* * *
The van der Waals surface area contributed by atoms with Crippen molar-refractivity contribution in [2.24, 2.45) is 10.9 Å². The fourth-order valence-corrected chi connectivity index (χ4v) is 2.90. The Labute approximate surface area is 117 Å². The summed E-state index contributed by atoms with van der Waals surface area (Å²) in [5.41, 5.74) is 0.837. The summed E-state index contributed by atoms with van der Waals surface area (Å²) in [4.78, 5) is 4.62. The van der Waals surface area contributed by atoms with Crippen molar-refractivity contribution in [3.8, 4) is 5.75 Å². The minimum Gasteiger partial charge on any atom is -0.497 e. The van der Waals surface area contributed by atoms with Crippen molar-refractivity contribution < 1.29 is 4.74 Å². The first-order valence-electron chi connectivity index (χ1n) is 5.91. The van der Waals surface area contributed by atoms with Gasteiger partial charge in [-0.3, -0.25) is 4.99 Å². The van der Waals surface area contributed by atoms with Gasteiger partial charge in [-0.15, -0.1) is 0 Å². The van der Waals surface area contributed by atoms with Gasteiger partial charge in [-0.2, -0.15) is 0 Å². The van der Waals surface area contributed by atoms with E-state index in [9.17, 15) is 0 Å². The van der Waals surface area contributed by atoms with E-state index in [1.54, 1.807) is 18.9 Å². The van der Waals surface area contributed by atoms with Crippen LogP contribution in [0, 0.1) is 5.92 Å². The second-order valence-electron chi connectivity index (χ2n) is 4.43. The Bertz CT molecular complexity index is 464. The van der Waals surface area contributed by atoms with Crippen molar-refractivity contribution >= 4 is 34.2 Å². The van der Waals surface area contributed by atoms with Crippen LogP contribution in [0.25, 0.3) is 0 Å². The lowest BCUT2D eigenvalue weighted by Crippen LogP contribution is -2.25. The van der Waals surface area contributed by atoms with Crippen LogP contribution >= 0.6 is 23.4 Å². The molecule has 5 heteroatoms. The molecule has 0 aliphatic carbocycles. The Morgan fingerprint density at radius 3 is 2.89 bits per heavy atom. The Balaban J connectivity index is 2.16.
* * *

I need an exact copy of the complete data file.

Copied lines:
The van der Waals surface area contributed by atoms with Crippen molar-refractivity contribution in [2.24, 2.45) is 10.9 Å². The fourth-order valence-corrected chi connectivity index (χ4v) is 2.90. The Labute approximate surface area is 117 Å². The summed E-state index contributed by atoms with van der Waals surface area (Å²) in [5.41, 5.74) is 0.837. The summed E-state index contributed by atoms with van der Waals surface area (Å²) in [4.78, 5) is 4.62. The van der Waals surface area contributed by atoms with Crippen molar-refractivity contribution in [3.8, 4) is 5.75 Å². The minimum Gasteiger partial charge on any atom is -0.497 e. The van der Waals surface area contributed by atoms with Crippen molar-refractivity contribution < 1.29 is 4.74 Å². The first-order valence-electron chi connectivity index (χ1n) is 5.91. The van der Waals surface area contributed by atoms with Gasteiger partial charge in [-0.3, -0.25) is 4.99 Å². The van der Waals surface area contributed by atoms with Gasteiger partial charge in [-0.15, -0.1) is 0 Å². The van der Waals surface area contributed by atoms with Gasteiger partial charge in [-0.2, -0.15) is 0 Å². The van der Waals surface area contributed by atoms with E-state index in [9.17, 15) is 0 Å². The van der Waals surface area contributed by atoms with E-state index in [1.54, 1.807) is 18.9 Å². The van der Waals surface area contributed by atoms with Crippen LogP contribution in [0, 0.1) is 5.92 Å². The second-order valence-electron chi connectivity index (χ2n) is 4.43. The Bertz CT molecular complexity index is 464. The van der Waals surface area contributed by atoms with Crippen molar-refractivity contribution >= 4 is 34.2 Å². The van der Waals surface area contributed by atoms with Crippen LogP contribution in [0.25, 0.3) is 0 Å². The lowest BCUT2D eigenvalue weighted by Crippen LogP contribution is -2.25. The van der Waals surface area contributed by atoms with Crippen LogP contribution >= 0.6 is 23.4 Å². The molecule has 5 heteroatoms. The molecule has 0 aliphatic carbocycles. The Morgan fingerprint density at radius 3 is 2.89 bits per heavy atom. The Balaban J connectivity index is 2.16.